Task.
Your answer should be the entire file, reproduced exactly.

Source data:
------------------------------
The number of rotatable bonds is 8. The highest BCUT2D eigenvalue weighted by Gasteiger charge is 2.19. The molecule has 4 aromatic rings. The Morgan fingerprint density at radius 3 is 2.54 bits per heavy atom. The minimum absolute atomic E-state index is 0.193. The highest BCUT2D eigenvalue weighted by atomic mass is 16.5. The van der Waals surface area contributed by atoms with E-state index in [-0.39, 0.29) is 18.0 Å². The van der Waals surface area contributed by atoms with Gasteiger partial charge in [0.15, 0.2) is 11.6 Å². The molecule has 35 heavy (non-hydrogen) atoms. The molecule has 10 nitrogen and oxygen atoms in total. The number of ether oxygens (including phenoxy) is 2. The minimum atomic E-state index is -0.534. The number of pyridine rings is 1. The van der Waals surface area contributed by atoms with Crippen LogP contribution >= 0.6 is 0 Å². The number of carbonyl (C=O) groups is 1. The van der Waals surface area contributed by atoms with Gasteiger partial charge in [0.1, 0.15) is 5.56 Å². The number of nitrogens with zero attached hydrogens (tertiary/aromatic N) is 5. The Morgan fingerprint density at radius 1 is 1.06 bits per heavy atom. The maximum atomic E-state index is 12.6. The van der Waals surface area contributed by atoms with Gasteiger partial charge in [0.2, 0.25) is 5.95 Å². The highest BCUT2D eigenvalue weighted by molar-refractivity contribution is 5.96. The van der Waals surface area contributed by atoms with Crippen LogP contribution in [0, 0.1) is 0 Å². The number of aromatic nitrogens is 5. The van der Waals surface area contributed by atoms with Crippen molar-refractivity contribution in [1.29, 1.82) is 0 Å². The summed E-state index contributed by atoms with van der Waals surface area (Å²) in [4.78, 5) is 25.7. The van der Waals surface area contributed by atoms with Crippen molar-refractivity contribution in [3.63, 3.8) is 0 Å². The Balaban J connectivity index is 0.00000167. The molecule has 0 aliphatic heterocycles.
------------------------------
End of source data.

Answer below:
The number of rotatable bonds is 8. The highest BCUT2D eigenvalue weighted by Gasteiger charge is 2.19. The molecule has 4 aromatic rings. The Morgan fingerprint density at radius 3 is 2.54 bits per heavy atom. The minimum absolute atomic E-state index is 0.193. The highest BCUT2D eigenvalue weighted by atomic mass is 16.5. The van der Waals surface area contributed by atoms with E-state index in [-0.39, 0.29) is 18.0 Å². The van der Waals surface area contributed by atoms with Gasteiger partial charge in [0.15, 0.2) is 11.6 Å². The molecule has 35 heavy (non-hydrogen) atoms. The molecule has 10 nitrogen and oxygen atoms in total. The number of ether oxygens (including phenoxy) is 2. The minimum atomic E-state index is -0.534. The number of pyridine rings is 1. The van der Waals surface area contributed by atoms with Crippen LogP contribution >= 0.6 is 0 Å². The number of carbonyl (C=O) groups is 1. The van der Waals surface area contributed by atoms with Gasteiger partial charge in [0.1, 0.15) is 5.56 Å². The number of nitrogens with zero attached hydrogens (tertiary/aromatic N) is 5. The Morgan fingerprint density at radius 1 is 1.06 bits per heavy atom. The maximum atomic E-state index is 12.6. The van der Waals surface area contributed by atoms with Gasteiger partial charge in [0.2, 0.25) is 5.95 Å². The highest BCUT2D eigenvalue weighted by molar-refractivity contribution is 5.96. The van der Waals surface area contributed by atoms with Crippen LogP contribution in [0, 0.1) is 0 Å². The number of aromatic nitrogens is 5. The van der Waals surface area contributed by atoms with Crippen molar-refractivity contribution in [1.29, 1.82) is 0 Å². The summed E-state index contributed by atoms with van der Waals surface area (Å²) in [4.78, 5) is 25.7. The van der Waals surface area contributed by atoms with Crippen molar-refractivity contribution in [3.63, 3.8) is 0 Å². The Balaban J connectivity index is 0.00000167. The molecule has 0 aliphatic heterocycles.